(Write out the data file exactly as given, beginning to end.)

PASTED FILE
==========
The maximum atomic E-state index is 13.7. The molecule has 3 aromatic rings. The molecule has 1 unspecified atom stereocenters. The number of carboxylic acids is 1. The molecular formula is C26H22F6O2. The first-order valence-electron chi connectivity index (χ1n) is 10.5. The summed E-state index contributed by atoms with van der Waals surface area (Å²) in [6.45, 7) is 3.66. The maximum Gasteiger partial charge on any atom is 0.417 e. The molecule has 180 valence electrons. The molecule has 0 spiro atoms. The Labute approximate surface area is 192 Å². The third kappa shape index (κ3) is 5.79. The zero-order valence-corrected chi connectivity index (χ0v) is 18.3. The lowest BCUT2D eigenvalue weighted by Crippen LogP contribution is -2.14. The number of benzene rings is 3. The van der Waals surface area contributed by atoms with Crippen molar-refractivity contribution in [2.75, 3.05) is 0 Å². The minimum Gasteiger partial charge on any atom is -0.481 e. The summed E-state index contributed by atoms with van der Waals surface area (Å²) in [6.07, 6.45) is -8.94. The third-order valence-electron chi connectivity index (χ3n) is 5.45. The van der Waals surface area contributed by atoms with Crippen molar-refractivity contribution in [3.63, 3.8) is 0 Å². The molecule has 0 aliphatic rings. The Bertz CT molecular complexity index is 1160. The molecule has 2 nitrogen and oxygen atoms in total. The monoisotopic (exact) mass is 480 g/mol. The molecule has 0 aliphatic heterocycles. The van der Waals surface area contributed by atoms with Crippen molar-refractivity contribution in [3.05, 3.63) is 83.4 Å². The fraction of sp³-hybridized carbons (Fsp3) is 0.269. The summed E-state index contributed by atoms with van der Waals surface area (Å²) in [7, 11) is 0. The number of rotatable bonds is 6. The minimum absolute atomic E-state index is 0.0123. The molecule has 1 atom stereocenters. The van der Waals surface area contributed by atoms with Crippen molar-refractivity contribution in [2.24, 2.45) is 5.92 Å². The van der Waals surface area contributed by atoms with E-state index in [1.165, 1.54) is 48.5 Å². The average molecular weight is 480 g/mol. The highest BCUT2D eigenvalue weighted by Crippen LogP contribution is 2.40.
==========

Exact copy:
The maximum atomic E-state index is 13.7. The molecule has 3 aromatic rings. The molecule has 1 unspecified atom stereocenters. The number of carboxylic acids is 1. The molecular formula is C26H22F6O2. The first-order valence-electron chi connectivity index (χ1n) is 10.5. The summed E-state index contributed by atoms with van der Waals surface area (Å²) in [6.45, 7) is 3.66. The maximum Gasteiger partial charge on any atom is 0.417 e. The molecule has 180 valence electrons. The molecule has 0 spiro atoms. The Labute approximate surface area is 192 Å². The third kappa shape index (κ3) is 5.79. The zero-order valence-corrected chi connectivity index (χ0v) is 18.3. The lowest BCUT2D eigenvalue weighted by Crippen LogP contribution is -2.14. The number of benzene rings is 3. The van der Waals surface area contributed by atoms with Crippen molar-refractivity contribution in [2.75, 3.05) is 0 Å². The minimum Gasteiger partial charge on any atom is -0.481 e. The summed E-state index contributed by atoms with van der Waals surface area (Å²) in [6.07, 6.45) is -8.94. The third-order valence-electron chi connectivity index (χ3n) is 5.45. The van der Waals surface area contributed by atoms with Crippen molar-refractivity contribution in [3.63, 3.8) is 0 Å². The molecule has 0 aliphatic rings. The Bertz CT molecular complexity index is 1160. The molecule has 2 nitrogen and oxygen atoms in total. The monoisotopic (exact) mass is 480 g/mol. The molecule has 0 aliphatic heterocycles. The van der Waals surface area contributed by atoms with Crippen molar-refractivity contribution in [3.05, 3.63) is 83.4 Å². The fraction of sp³-hybridized carbons (Fsp3) is 0.269. The summed E-state index contributed by atoms with van der Waals surface area (Å²) in [7, 11) is 0. The number of rotatable bonds is 6. The minimum absolute atomic E-state index is 0.0123. The molecule has 1 atom stereocenters. The van der Waals surface area contributed by atoms with Crippen molar-refractivity contribution in [2.24, 2.45) is 5.92 Å². The van der Waals surface area contributed by atoms with E-state index in [1.165, 1.54) is 48.5 Å². The average molecular weight is 480 g/mol. The highest BCUT2D eigenvalue weighted by Crippen LogP contribution is 2.40.